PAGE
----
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Meet Me at the River
ISBN: 9781416980148
Author: De Gramont, Nina
Publisher: Simon & Schuster
Published: October 2013
Retail: $17.99    OUR PRICE: $2.99
     You Save 84%
Binding Type: Hardcover
Annotation: Stepsiblings Tressa and Luke, close as children, fell in love as teens, and neither the disapproval of those around them nor even Luke's death can keep them apart as long as Tressa needs him.
Additional Information
Library of Congress Subjects:
Love; Fiction.
Death; Fiction.
Stepfamilies; Fiction.
Dewey: [Fic]
LCCN: 2012030307
Lexile Measure: 800
Academic/Grade Level: Grade 10-12, Age 15-18
Book type: Juvenile Fiction
Target Grade: 10-12
Grade level: 10-12
Physical Information: 8.50" H x 5.75" L x 1.25" W
Bargain Category: Social Issues, High School
Descriptions, Reviews, Etc.
Reviewed by Horn Book Guide Reviews (Horn Book Guide Reviews 2014 Spring)
Following his death, Luke's spirit continues to visit his girlfriend (and stepsister), Tressa, but they can't really connect in death the way they did in life. Tressa's present life is interspersed with scenes from her past with Luke, poignant reminders of the love they once shared. The limitations of Luke and Tressa's paranormal connection can be read as an effective metaphor for grief.
Reviewed by School Library Journal Reviews (SLJ Reviews 2013 December)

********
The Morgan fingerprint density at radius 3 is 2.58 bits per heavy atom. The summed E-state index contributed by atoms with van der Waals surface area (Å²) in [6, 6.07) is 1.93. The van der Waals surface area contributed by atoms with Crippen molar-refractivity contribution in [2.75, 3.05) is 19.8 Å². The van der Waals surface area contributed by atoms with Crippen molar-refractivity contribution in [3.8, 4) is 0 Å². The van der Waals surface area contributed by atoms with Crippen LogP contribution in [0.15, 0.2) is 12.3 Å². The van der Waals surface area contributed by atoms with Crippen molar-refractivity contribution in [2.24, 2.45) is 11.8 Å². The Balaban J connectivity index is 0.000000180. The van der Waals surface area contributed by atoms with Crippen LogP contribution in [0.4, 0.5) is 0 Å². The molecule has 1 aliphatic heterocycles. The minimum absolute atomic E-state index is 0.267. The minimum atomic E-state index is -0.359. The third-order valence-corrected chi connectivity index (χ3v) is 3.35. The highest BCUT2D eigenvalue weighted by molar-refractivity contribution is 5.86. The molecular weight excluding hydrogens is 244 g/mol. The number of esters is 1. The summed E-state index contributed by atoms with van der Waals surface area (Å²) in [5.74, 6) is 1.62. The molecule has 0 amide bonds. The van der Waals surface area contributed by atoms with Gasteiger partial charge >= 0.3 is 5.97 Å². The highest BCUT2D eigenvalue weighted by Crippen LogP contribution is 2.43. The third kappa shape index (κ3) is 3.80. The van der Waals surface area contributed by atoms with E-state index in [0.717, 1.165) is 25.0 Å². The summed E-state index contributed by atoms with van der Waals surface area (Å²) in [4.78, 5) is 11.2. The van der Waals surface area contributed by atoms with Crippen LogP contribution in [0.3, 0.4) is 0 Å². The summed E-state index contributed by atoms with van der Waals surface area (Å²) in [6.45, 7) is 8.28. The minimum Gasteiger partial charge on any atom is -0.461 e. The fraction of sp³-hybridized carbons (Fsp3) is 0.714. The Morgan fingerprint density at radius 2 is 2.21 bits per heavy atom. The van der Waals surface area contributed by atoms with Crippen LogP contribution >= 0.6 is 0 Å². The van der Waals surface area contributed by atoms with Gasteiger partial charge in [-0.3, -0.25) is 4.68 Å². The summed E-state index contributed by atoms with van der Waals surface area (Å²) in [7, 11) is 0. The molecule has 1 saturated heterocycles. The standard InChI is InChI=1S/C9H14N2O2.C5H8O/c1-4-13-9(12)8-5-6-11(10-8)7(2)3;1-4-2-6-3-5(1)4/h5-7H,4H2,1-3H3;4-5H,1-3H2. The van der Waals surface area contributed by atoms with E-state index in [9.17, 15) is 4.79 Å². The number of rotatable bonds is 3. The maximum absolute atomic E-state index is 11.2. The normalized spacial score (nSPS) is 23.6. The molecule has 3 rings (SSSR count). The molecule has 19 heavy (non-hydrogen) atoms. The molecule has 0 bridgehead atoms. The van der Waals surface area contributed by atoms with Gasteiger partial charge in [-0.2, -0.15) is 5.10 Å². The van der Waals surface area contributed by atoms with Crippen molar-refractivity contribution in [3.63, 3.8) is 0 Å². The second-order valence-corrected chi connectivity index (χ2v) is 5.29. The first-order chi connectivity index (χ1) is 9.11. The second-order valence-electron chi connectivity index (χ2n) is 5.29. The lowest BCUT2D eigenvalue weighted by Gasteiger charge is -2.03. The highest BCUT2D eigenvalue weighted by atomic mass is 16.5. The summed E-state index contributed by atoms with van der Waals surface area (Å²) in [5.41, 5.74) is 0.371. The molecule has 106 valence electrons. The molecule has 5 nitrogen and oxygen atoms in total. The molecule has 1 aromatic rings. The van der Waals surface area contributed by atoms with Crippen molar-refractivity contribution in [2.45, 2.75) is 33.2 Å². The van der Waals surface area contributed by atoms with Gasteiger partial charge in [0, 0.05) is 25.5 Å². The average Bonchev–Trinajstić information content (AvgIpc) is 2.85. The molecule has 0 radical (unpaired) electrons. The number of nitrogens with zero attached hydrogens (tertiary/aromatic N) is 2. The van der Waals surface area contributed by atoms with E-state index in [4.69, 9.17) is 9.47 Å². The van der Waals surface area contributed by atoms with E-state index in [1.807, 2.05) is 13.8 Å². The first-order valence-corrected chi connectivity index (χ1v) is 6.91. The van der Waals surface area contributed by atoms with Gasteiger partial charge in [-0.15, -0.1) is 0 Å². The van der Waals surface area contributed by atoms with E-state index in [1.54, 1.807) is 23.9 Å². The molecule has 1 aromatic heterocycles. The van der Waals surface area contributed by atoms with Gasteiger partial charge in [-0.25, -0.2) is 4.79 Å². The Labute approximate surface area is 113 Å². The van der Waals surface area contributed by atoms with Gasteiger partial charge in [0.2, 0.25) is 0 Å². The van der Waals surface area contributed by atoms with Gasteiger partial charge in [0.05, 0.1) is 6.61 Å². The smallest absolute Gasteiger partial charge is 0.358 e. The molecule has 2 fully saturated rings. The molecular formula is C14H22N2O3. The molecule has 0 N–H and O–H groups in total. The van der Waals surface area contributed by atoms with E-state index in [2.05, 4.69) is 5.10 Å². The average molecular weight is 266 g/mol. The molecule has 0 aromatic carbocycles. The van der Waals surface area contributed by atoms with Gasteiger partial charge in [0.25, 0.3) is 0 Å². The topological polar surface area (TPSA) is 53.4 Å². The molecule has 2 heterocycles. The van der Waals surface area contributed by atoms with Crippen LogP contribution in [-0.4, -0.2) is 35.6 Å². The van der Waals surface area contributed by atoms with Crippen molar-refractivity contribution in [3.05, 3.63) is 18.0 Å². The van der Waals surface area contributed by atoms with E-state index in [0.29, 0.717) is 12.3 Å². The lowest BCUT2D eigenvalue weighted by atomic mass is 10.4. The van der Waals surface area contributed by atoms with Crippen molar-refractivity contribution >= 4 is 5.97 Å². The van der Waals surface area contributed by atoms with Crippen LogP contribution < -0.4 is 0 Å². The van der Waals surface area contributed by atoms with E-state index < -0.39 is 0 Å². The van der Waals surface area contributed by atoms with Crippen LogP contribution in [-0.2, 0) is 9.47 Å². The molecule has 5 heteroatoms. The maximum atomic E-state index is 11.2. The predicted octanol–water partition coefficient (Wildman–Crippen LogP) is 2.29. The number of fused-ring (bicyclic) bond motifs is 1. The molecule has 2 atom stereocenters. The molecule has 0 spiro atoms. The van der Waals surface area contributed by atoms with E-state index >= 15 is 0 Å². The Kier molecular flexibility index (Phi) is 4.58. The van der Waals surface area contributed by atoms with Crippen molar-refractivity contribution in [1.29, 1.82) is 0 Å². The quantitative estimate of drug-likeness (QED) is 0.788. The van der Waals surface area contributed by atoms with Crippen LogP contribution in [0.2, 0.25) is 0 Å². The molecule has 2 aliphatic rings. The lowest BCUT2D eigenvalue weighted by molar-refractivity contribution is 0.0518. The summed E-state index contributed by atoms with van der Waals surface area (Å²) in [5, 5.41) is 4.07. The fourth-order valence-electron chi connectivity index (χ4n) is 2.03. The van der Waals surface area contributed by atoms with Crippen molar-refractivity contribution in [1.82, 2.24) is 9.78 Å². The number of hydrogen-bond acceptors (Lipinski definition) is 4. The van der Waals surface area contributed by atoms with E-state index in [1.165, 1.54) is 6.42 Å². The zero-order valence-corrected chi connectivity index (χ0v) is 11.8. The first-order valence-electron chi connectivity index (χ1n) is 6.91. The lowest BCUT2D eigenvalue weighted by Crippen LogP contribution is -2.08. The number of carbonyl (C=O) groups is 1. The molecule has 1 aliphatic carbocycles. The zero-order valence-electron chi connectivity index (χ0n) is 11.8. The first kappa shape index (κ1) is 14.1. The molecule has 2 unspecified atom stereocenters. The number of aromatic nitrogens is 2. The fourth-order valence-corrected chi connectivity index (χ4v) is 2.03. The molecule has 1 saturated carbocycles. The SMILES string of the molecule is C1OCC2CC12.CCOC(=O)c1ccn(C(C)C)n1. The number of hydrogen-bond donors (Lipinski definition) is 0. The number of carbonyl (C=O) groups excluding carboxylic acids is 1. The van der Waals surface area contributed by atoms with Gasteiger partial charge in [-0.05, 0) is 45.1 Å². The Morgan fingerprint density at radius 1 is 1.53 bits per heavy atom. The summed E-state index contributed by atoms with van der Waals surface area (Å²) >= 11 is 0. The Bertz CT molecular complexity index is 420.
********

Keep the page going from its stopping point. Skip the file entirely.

Gr 9 Up—With an authentic voice and the proper balance between sorrow and hope, Gramont effectively explores issues of suicide, death, and the problems created in their wake. Tressa has a complicated family life. She and her free-spirited mom returned to settle where her mom grew up. The solitary girl is used to being the new kid and not quite fitting in. But in Rabbitbrush, she becomes reacquainted and falls in love with her childhood friend, Luke, who is also her stepsibling. Tragedy strikes when Luke is killed while trying to rescue Tressa's beloved dog from the river, and she feels that she cannot go on without him. Told from Tressa's and Luke's alternating perspectives, the story takes place after his death and includes flashbacks to before he was a spirit, providing readers with the couple's backstory. After her suicide attempt, Tressa tries to survive by simply existing. However, with the help of a therapist, family, and friends, she finds that her life begins to bloom anew. Luke's ghost appears as a loving presence, not a haunted specter. This sensitive portrayal does not end with all the problems solved, but it does leave hope for a better future.—Cindy Wall, Southington Library & Museum, CT

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